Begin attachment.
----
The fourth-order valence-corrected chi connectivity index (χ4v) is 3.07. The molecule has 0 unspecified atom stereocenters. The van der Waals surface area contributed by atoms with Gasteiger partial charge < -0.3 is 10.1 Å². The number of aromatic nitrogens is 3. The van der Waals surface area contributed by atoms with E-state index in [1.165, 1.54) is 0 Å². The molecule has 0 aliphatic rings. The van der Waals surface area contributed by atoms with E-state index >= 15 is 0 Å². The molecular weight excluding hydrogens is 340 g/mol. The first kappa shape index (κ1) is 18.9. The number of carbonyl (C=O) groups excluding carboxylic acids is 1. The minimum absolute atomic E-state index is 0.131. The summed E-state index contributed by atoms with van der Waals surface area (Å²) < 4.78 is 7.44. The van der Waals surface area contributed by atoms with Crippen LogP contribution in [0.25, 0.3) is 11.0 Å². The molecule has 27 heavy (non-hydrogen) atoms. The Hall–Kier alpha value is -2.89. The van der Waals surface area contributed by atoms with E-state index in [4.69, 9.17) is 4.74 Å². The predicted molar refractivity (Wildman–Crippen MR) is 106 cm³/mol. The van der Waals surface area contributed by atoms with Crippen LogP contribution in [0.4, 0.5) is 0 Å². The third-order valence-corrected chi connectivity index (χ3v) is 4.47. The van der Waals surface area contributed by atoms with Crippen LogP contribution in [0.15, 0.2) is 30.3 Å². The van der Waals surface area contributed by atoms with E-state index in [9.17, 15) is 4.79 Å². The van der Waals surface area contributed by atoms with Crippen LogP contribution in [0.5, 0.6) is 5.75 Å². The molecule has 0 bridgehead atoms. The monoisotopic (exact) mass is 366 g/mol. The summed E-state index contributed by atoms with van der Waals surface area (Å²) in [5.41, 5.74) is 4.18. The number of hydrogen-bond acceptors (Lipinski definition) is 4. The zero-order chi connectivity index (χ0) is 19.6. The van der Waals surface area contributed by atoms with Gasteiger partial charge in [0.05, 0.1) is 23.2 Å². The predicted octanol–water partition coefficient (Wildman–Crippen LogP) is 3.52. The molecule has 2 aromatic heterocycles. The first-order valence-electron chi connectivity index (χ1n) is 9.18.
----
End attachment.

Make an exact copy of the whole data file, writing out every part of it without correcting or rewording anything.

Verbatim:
The fourth-order valence-corrected chi connectivity index (χ4v) is 3.07. The molecule has 0 unspecified atom stereocenters. The van der Waals surface area contributed by atoms with Gasteiger partial charge < -0.3 is 10.1 Å². The number of aromatic nitrogens is 3. The van der Waals surface area contributed by atoms with E-state index in [1.165, 1.54) is 0 Å². The molecule has 0 aliphatic rings. The van der Waals surface area contributed by atoms with E-state index >= 15 is 0 Å². The molecular weight excluding hydrogens is 340 g/mol. The first kappa shape index (κ1) is 18.9. The number of carbonyl (C=O) groups excluding carboxylic acids is 1. The minimum absolute atomic E-state index is 0.131. The summed E-state index contributed by atoms with van der Waals surface area (Å²) < 4.78 is 7.44. The van der Waals surface area contributed by atoms with Crippen LogP contribution in [0.25, 0.3) is 11.0 Å². The molecule has 27 heavy (non-hydrogen) atoms. The Hall–Kier alpha value is -2.89. The van der Waals surface area contributed by atoms with E-state index in [4.69, 9.17) is 4.74 Å². The predicted molar refractivity (Wildman–Crippen MR) is 106 cm³/mol. The van der Waals surface area contributed by atoms with Crippen LogP contribution in [0.4, 0.5) is 0 Å². The third-order valence-corrected chi connectivity index (χ3v) is 4.47. The van der Waals surface area contributed by atoms with Crippen LogP contribution in [0.15, 0.2) is 30.3 Å². The van der Waals surface area contributed by atoms with E-state index in [9.17, 15) is 4.79 Å². The van der Waals surface area contributed by atoms with Crippen LogP contribution in [0.5, 0.6) is 5.75 Å². The molecule has 0 bridgehead atoms. The monoisotopic (exact) mass is 366 g/mol. The summed E-state index contributed by atoms with van der Waals surface area (Å²) in [5.41, 5.74) is 4.18. The number of hydrogen-bond acceptors (Lipinski definition) is 4. The zero-order chi connectivity index (χ0) is 19.6. The van der Waals surface area contributed by atoms with Gasteiger partial charge in [0.05, 0.1) is 23.2 Å². The predicted octanol–water partition coefficient (Wildman–Crippen LogP) is 3.52. The molecule has 2 aromatic heterocycles. The first-order valence-electron chi connectivity index (χ1n) is 9.18.